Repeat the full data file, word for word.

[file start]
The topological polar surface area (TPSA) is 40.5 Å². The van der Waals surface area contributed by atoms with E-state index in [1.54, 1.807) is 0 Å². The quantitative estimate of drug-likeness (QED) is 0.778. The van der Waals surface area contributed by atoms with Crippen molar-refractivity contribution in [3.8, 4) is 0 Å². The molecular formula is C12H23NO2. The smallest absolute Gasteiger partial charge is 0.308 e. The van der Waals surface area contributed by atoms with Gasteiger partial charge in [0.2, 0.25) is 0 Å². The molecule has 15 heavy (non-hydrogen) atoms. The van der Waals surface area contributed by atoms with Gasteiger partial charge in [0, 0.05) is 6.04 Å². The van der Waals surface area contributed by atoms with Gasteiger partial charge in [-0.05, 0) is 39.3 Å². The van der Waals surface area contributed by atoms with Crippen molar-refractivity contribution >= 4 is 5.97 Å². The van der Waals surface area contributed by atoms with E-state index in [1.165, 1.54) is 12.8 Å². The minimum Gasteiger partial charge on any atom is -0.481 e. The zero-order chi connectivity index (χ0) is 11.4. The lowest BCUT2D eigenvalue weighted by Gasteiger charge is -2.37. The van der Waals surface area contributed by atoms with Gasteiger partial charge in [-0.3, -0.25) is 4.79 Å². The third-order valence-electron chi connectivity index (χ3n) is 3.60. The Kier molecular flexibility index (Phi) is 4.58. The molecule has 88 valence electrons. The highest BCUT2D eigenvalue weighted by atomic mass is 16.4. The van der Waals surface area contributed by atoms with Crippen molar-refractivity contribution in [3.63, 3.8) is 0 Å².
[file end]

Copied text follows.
The topological polar surface area (TPSA) is 40.5 Å². The van der Waals surface area contributed by atoms with E-state index in [1.54, 1.807) is 0 Å². The quantitative estimate of drug-likeness (QED) is 0.778. The van der Waals surface area contributed by atoms with Crippen molar-refractivity contribution in [3.8, 4) is 0 Å². The molecular formula is C12H23NO2. The smallest absolute Gasteiger partial charge is 0.308 e. The van der Waals surface area contributed by atoms with Gasteiger partial charge in [0.2, 0.25) is 0 Å². The molecule has 15 heavy (non-hydrogen) atoms. The van der Waals surface area contributed by atoms with Gasteiger partial charge in [0, 0.05) is 6.04 Å². The van der Waals surface area contributed by atoms with Gasteiger partial charge in [-0.05, 0) is 39.3 Å². The van der Waals surface area contributed by atoms with Crippen molar-refractivity contribution >= 4 is 5.97 Å². The van der Waals surface area contributed by atoms with E-state index in [1.165, 1.54) is 12.8 Å². The minimum Gasteiger partial charge on any atom is -0.481 e. The zero-order chi connectivity index (χ0) is 11.4. The lowest BCUT2D eigenvalue weighted by Gasteiger charge is -2.37. The van der Waals surface area contributed by atoms with Gasteiger partial charge in [-0.3, -0.25) is 4.79 Å². The third-order valence-electron chi connectivity index (χ3n) is 3.60. The Kier molecular flexibility index (Phi) is 4.58. The molecule has 88 valence electrons. The highest BCUT2D eigenvalue weighted by atomic mass is 16.4. The van der Waals surface area contributed by atoms with Crippen molar-refractivity contribution in [3.63, 3.8) is 0 Å².